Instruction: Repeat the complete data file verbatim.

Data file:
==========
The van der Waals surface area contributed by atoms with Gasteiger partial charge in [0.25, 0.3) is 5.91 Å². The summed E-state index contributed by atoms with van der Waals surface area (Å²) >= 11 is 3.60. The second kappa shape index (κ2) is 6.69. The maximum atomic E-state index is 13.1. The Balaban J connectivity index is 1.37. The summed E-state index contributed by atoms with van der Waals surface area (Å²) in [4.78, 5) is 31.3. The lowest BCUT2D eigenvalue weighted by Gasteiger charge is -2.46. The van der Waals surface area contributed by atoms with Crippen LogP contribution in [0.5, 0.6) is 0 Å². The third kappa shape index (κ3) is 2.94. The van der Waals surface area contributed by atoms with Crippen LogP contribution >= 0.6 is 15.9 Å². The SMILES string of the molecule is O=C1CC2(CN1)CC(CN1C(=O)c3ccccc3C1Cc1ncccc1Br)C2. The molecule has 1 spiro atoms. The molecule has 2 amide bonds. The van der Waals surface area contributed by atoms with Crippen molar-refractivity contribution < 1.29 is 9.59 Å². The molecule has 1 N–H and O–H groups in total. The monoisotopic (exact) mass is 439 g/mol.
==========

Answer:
The van der Waals surface area contributed by atoms with Gasteiger partial charge in [0.25, 0.3) is 5.91 Å². The summed E-state index contributed by atoms with van der Waals surface area (Å²) >= 11 is 3.60. The second kappa shape index (κ2) is 6.69. The maximum atomic E-state index is 13.1. The Balaban J connectivity index is 1.37. The summed E-state index contributed by atoms with van der Waals surface area (Å²) in [4.78, 5) is 31.3. The lowest BCUT2D eigenvalue weighted by Gasteiger charge is -2.46. The van der Waals surface area contributed by atoms with Crippen LogP contribution in [0.5, 0.6) is 0 Å². The third kappa shape index (κ3) is 2.94. The van der Waals surface area contributed by atoms with Crippen LogP contribution >= 0.6 is 15.9 Å². The SMILES string of the molecule is O=C1CC2(CN1)CC(CN1C(=O)c3ccccc3C1Cc1ncccc1Br)C2. The molecule has 1 spiro atoms. The molecule has 2 amide bonds. The van der Waals surface area contributed by atoms with Crippen molar-refractivity contribution < 1.29 is 9.59 Å². The molecule has 1 N–H and O–H groups in total. The monoisotopic (exact) mass is 439 g/mol.